• Follow Solidity Releases: Keep track of Solidity updates, as new compiler versions can introduce optimizations and changes in behavior.
  • Engage with the Community: Participate in Ethereum developer forums, Reddit, Stack Exchange, and other platforms to learn from others’ experiences and keep up with best practices.
  • Leverage Established Patterns: Use design patterns and best practices established by the Ethereum community to avoid common pitfalls.
  • Continuous Learning: The blockchain space evolves rapidly. Commit to continuous learning to stay ahead of new challenges and solutions in smart contract development.

Future of EVM Error Handling

The Ethereum ecosystem, including the Ethereum Virtual Machine (EVM) and Solidity, is evolving with a strong focus on improving error handling. Here’s a brief look at what the future holds:

Enhancements in EVM and Solidity

  1. More Detailed Error Reporting: Future Solidity versions aim to provide clearer error messages, possibly indicating the exact location of issues in the code.
  2. Richer Revert Reasons: Efforts are underway to enable more informative explanations within revert statements, helping developers understand transaction failures better.
  3. Advanced Debugging Tools: Expect more sophisticated tools integrated with development environments, offering deeper insights into smart contract execution.
  4. Optimized Gas Usage and Error Handling: Upcoming EVM updates may reduce the cost of failed transactions through optimized gas usage.
  5. Improved Security Checks: The EVM might include automated checks for common vulnerabilities to enhance contract security.

Community Efforts for Developer-Friendly Diagnostics

  1. Community Initiatives: The Ethereum community actively participates in forums and discussions, proposing features and improvements for better error handling.
  2. Educational Resources: An increasing number of resources and best practices are being made available to educate developers on avoiding common errors.
  3. Collaborative Tool Development: Debugging tools are often developed with community input, ensuring they meet the needs of Ethereum developers.
  4. Ethereum Improvement Proposals (EIPs): The EIP process continually refines Ethereum, including aspects of error diagnostics and handling, for a better developer experience.

These advancements promise to make Ethereum’s platform more robust, secure, and user-friendly, enhancing its appeal as a top choice for decentralized application development.


Understanding and handling EVM execution reverted errors is crucial in the ever-changing world of Ethereum development. These errors are key to ensuring the integrity and smooth functioning of smart contracts on the Ethereum blockchain. As a developer in this space, it’s essential to stay informed and adapt to new advancements in EVM and Solidity, as well as to actively engage in continuous learning. Embracing these challenges and updates not only enhances your skills but also contributes to the growth and reliability of the Ethereum ecosystem. As we move forward, the ability to navigate and resolve these errors efficiently will remain a vital part of successful Ethereum development.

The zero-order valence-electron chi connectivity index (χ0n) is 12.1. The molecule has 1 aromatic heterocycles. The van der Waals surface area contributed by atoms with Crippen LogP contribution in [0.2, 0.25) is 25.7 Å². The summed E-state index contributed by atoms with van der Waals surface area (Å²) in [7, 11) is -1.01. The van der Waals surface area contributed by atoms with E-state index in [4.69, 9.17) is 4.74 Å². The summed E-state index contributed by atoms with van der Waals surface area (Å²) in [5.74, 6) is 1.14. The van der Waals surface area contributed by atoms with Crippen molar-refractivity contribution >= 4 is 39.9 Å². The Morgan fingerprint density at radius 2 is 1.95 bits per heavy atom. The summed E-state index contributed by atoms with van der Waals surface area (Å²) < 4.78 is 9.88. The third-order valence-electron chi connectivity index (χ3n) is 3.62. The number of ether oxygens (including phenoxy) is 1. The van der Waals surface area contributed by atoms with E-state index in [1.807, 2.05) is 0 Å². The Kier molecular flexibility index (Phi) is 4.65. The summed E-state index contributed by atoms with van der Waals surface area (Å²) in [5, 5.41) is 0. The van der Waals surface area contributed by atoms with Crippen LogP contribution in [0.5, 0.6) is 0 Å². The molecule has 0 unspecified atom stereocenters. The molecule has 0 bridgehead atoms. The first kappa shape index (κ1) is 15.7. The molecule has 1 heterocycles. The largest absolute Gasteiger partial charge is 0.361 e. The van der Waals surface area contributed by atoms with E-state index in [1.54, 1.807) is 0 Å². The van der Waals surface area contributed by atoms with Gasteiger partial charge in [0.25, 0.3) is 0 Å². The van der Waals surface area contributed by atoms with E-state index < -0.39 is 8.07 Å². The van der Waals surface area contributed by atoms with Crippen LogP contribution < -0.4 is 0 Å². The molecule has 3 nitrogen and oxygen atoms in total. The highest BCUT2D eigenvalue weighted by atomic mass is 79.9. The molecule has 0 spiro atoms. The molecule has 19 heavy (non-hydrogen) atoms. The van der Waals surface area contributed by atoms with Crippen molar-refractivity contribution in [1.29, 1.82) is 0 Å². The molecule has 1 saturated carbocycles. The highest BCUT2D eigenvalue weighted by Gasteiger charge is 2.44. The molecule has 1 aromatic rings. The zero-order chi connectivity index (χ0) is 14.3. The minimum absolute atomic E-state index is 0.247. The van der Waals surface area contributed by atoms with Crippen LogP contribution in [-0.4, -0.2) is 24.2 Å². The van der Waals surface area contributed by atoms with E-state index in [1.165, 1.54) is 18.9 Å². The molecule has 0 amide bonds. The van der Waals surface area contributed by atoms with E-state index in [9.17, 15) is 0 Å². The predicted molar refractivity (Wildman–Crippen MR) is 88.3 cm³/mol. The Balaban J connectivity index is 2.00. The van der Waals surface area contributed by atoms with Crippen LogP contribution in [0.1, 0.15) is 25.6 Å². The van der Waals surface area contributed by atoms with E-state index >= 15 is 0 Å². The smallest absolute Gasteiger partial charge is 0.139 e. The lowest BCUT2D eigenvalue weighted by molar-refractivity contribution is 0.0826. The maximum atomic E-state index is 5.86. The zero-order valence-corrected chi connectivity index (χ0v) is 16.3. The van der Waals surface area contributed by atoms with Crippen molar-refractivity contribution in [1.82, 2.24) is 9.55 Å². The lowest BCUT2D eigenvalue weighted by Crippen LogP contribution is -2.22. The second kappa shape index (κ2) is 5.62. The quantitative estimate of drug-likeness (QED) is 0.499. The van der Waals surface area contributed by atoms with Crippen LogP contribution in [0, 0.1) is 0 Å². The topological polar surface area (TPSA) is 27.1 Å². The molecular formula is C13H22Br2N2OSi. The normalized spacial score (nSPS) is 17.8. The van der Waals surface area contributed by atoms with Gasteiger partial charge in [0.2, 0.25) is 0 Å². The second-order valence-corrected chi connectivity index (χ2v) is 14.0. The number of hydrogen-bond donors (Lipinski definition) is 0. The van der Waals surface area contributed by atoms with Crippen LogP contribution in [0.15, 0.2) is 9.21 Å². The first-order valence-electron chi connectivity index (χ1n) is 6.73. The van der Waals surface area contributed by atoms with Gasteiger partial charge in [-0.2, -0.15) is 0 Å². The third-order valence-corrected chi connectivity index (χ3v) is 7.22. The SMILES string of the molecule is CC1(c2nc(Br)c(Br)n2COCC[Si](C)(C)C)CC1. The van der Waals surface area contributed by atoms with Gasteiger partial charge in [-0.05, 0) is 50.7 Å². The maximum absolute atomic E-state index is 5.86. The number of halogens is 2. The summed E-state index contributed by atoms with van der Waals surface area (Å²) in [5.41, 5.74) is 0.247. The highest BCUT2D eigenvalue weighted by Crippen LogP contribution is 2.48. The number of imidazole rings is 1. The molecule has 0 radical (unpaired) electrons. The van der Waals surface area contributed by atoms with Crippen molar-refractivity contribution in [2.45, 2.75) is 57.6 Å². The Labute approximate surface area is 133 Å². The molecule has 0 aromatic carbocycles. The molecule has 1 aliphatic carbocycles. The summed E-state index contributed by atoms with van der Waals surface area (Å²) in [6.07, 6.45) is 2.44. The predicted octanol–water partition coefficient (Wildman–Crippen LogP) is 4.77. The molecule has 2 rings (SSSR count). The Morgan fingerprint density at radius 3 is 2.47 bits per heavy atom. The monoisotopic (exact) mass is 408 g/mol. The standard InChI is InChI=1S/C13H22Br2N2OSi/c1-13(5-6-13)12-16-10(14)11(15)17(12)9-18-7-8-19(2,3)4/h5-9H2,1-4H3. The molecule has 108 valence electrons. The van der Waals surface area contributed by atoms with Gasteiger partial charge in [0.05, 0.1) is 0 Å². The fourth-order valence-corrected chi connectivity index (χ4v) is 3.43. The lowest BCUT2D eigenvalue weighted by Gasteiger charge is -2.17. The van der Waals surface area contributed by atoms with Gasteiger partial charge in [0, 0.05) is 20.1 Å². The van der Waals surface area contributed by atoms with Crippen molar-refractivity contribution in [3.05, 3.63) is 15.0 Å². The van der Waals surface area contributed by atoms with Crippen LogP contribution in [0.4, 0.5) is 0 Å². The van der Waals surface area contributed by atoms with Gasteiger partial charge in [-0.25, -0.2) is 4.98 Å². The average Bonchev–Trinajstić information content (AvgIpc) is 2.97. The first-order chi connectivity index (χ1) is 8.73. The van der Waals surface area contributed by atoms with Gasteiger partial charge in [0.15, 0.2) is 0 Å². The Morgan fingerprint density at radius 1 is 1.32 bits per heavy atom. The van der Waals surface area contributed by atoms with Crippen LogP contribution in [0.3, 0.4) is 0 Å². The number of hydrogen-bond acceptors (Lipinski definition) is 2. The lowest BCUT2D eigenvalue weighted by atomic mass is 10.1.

What is an EVM execution reverted error in Ethereum?

  • An EVM execution reverted error occurs when a transaction or smart contract operation violates the rules or logic set in the contract, prompting the Ethereum Virtual Machine to stop and revert the transaction.

Why are EVM execution reverted errors important in Ethereum?

  • These errors are crucial for maintaining the integrity and reliability of smart contracts on the Ethereum blockchain. They ensure that only valid transactions that comply with the contract’s rules are executed.

How can I prevent EVM execution reverted errors in my smart contracts?

  • To prevent these errors, ensure your smart contract code is clear, follows best practices, and undergoes thorough testing and auditing. Regularly update your knowledge about Ethereum and Solidity to avoid common pitfalls.

What are some common causes of EVM execution reverted errors?

  • Common causes include violations of smart contract business logic, insufficient gas for transaction completion, invalid JUMP or stack errors, and attempts to execute undefined operations in the contract.

Can EVM execution reverted errors be fixed after deploying a smart contract?

  • Once a smart contract is deployed on Ethereum, its code cannot be altered. However, understanding the cause of the error can help in creating a new, corrected version of the contract.

What is gas in Ethereum, and how does it work?

  • Gas in Ethereum is a unit that measures the computational effort required to execute operations. Each transaction requires gas to process, and users pay gas fees to compensate for the computational resources used.

What is Solidity, and why is it important for Ethereum development?

  • Solidity is a programming language specifically designed for writing smart contracts on the Ethereum blockchain. It’s essential for developers to create the logic for decentralized applications and transactions.

Can Ethereum smart contracts be used for real-world applications?

  • Yes, Ethereum smart contracts are increasingly being used in various real-world applications, including finance (DeFi), gaming, supply chain management, and more, due to their secure and decentralized nature.

What is the difference between Ethereum and Bitcoin?

  • Ethereum and Bitcoin are both cryptocurrencies, but Ethereum offers more functionality with its smart contract capabilities, enabling a wider range of decentralized applications beyond just transactions.

Is it possible to retrieve lost Ether from a failed transaction?

  • If a transaction fails (like due to an EVM execution reverted error), the Ether used in the transaction is not lost but returned to the sender. However, the gas fees paid for the transaction are not recoverable.